One key gotcha on adding items to the index – the date field must be in UniversalTime or you’ll get an error message.   For example, instead of supplying post.ModifiedDate as a DateTime attribute you need to call post.ModifiedDate.ToUniversalTime() or the index operation will generate an error.

The RedDog.Search PopulateAsync method allows you to add multiple IndexOperations objects that store up your document post requests into a batch.  The maximum number of IndexOperations the library supports is 1,000 or 16 MB.  In our method, we limit the number of posts per batch to 100 posts to be well under this limit.

public async Task AddPosts() { // if not previously connected, make a connection if (!connected) Connect(); // create the index if it hasn't already been created. await CreateIndex(); // run index population in batches. The Reddog.Search client maxes out at 1000 operations or about 16 MB of data transfer, so we have set the maximum to 100 posts in a batch to be conservative. int batchCount = 0; List<IndexOperation> IndexOperationList = new List<IndexOperation>(maximumNumberOfDocumentsPerBatch); foreach (WordPressPost post in WordPressPosts.Posts) { batchCount++; // create an indexoperation with the appropriate metadata and supply it with the incoming WordPress post IndexOperation indexOperation = new IndexOperation(IndexOperationType.MergeOrUpload, "Id", post.Id.ToString()) .WithProperty("Title", post.Title) .WithProperty("Content", post.Content) .WithProperty("Excerpt", post.Excerpt) .WithProperty("CreateDate", post.CreateDate.ToUniversalTime()) .WithProperty("ModifiedDate", post.ModifiedDate.ToUniversalTime()) .WithProperty("CreateDateAsString", post.CreateDate.ToLongDateString()) .WithProperty("ModifiedDateAsString", post.ModifiedDate.ToLongDateString()) .WithProperty("Author", post.Author) .WithProperty("Categories", post.Categories) .WithProperty("Tags", post.Tags) .WithProperty("Slug", post.Slug) .WithProperty("CommentCount", post.CommentCount) .WithProperty("CommentContent", post.CommentContent); // add the index operation to the collection IndexOperationList.Add(indexOperation); // if we have added maximum number of documents per batch, add the collection of operations to the index and then reset the collection to add a new batch. if (batchCount >= maximumNumberOfDocumentsPerBatch) { var result = await managementClient.PopulateAsync(Index, IndexOperationList.ToArray()); if (!result.IsSuccess) Console.Out.WriteLine(result.Error.Message); batchCount = 0; IndexOperationList = new List<IndexOperation>(maximumNumberOfDocumentsPerBatch); } } // look for any remaining items that have not yet been added to the index. var remainingResult = await managementClient.PopulateAsync(Index, IndexOperationList.ToArray() ); if (!remainingResult.IsSuccess) Console.Out.WriteLine(remainingResult.Error.Message); }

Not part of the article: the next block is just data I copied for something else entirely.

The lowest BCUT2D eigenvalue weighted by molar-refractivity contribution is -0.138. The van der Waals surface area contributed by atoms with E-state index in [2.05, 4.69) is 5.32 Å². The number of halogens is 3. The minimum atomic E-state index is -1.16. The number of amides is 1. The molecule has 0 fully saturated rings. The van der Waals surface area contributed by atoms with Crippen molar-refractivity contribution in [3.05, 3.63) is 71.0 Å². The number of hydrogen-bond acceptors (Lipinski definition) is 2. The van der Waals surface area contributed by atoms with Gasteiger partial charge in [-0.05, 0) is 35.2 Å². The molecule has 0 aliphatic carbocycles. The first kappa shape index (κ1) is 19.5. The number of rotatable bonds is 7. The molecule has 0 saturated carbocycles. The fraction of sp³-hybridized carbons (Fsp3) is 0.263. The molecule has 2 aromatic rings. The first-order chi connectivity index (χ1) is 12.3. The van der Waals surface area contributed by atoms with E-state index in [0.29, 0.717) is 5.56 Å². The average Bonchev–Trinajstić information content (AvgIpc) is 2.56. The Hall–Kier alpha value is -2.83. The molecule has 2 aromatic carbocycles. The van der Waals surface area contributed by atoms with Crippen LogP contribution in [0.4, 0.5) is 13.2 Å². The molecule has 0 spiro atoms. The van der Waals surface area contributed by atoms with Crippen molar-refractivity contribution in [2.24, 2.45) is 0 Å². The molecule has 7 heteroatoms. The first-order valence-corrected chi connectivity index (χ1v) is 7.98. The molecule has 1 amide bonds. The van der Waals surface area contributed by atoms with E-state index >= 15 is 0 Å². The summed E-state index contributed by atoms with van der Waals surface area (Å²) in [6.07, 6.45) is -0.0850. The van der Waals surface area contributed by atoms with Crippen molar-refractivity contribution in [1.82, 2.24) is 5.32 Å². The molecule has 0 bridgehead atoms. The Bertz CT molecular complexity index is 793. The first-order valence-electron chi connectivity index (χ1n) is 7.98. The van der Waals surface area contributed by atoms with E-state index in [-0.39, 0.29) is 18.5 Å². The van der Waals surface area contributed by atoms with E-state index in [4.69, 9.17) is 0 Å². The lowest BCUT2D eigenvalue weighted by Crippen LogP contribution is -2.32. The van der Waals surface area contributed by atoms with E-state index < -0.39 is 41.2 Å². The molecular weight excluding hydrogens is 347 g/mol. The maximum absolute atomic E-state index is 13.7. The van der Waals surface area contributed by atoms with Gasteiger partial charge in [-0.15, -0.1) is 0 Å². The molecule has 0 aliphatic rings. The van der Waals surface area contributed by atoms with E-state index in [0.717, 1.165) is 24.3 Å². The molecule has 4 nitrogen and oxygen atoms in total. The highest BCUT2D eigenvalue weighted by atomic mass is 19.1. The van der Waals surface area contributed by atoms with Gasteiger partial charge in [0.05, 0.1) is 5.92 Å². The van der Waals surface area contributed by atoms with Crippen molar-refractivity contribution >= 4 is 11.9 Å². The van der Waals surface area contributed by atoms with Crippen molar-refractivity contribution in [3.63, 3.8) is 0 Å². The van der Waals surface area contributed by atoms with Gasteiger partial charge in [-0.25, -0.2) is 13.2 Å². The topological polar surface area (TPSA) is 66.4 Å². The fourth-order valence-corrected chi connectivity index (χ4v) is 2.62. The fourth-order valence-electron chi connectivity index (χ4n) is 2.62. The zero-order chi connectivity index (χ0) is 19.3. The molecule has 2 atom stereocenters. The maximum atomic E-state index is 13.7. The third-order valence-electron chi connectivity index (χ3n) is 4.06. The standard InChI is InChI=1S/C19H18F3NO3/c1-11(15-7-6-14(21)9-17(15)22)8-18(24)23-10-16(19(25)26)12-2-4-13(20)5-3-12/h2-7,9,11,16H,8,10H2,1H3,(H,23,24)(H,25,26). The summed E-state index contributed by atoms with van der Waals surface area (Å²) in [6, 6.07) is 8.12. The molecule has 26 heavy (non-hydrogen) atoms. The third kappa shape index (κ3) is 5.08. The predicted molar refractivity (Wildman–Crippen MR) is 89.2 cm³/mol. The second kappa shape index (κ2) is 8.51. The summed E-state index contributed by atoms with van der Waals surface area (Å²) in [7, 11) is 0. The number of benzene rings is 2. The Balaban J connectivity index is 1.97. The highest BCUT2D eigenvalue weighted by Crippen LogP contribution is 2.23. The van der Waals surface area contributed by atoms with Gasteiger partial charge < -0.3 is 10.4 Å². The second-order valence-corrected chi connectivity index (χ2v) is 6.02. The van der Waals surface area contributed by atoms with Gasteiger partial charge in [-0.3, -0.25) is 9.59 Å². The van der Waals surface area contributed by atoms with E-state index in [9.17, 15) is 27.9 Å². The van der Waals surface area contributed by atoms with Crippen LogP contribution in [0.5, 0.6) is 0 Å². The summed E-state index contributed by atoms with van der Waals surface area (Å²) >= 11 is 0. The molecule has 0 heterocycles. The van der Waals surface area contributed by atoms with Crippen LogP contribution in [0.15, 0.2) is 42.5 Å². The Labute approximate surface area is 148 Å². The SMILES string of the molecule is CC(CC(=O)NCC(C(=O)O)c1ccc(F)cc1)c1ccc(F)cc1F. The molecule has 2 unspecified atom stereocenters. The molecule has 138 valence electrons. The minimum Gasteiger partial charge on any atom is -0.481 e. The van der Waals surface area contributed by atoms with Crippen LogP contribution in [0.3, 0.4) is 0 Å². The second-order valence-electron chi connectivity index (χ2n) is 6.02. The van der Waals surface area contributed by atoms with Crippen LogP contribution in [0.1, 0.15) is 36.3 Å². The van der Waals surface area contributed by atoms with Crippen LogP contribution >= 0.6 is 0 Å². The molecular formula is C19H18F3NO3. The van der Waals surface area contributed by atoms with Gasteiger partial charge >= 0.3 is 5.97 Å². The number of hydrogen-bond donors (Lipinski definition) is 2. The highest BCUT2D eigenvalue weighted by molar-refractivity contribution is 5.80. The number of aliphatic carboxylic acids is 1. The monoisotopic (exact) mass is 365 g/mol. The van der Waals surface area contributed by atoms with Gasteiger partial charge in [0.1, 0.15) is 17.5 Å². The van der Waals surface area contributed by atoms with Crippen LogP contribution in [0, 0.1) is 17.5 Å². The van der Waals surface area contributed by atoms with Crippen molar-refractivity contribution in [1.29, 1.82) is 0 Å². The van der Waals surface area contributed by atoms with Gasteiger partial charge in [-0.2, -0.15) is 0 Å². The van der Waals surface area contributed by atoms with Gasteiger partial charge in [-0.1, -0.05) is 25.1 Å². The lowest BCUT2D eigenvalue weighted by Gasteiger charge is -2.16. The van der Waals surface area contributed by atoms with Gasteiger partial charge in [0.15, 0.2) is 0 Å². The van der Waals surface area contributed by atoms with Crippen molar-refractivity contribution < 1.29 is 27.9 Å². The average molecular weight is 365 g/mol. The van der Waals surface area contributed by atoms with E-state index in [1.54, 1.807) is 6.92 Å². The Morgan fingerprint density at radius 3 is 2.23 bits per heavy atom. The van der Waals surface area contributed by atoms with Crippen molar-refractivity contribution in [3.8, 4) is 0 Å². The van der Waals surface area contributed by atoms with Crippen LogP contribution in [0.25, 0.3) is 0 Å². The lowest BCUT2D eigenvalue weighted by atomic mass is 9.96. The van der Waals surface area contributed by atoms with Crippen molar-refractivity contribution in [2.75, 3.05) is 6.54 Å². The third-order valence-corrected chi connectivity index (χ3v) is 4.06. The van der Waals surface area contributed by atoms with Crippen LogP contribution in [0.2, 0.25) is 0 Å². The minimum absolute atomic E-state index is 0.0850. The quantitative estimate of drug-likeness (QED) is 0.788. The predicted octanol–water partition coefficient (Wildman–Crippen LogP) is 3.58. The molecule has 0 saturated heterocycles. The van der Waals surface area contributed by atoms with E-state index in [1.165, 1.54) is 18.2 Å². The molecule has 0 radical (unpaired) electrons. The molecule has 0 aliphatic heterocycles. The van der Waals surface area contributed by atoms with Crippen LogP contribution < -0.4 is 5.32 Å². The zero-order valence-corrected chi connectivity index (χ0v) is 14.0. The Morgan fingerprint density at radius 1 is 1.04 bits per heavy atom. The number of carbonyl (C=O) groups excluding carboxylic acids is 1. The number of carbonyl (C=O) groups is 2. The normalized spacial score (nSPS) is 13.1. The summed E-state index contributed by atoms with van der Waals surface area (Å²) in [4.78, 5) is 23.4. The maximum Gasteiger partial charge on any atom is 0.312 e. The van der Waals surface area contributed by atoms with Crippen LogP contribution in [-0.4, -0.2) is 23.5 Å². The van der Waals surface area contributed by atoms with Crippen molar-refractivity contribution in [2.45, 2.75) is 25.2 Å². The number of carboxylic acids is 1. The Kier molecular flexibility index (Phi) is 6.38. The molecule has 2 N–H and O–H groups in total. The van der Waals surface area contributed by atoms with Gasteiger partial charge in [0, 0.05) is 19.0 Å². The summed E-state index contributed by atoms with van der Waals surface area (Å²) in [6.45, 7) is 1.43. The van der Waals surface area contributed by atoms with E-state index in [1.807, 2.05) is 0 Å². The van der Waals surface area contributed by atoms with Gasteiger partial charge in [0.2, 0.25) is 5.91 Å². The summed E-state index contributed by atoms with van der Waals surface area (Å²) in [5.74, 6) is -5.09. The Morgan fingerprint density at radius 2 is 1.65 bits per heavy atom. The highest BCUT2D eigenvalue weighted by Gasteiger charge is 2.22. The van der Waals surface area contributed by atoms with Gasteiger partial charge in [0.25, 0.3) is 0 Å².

Now that we have our index, we can push posts into the index.

Checking our Index in the Portal

We can verify that we have content in the index by going to the portal and checking out our index:

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As shown, we have a newly created index with 291 items in it.

Building a Search Portal

Now that we have some content, let’s build a simple search interface using just HTML and JavaScript.  We’ll use the REST APIs to fetch data from the index and display the search results using Angular.JS as a framework.

Publishing to Azure Web Sites into a Virtual Application

Our WordPress site has been installed into the root of the Azure Web Site.  When we publish our search pages and JavaScript code, we don’t want them clobbering our existing WordPress site or getting deleted or mangled by mistake if there is an upgrade to WordPress.

Azure Web Sites supports the addition of virtual applications that run in their own sub-directory.  To create one, go into the Configure tab of the Azure Web Site and go to the bottom of the page.  You will see a section called “virtual applications and directories”.  In here, we can create a completely separate application that runs in its own directory, with its own web.config and publishing profile.

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In Visual Studio, you can configure the publishing profile to publish to this new virtual application.

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Specify the subdirectory in both the Site Name and Destination URL fields.

Fetching the Search Results With AngularJS

Building a search form using AngularJS is ideal for pulling in data from Azure Search because Azure Search returns JSON data by default.  We can simply assign the results to an AngularJS variable and then use the AngularJS framework to display the results dynamically.

We start with a basic Search form styled using Bootstrap.  I use the Sparkling Theme for my WordPress blog and this them already uses Bootstrap as its core CSS framework so adding in some custom HTML using the same Bootstrap CSS elements works really well.

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The nice thing with using Bootstrap is that if you switch your WordPress theme, as long as it uses Bootstrap (most of them do these days) your search form and results will take on the style of your blog.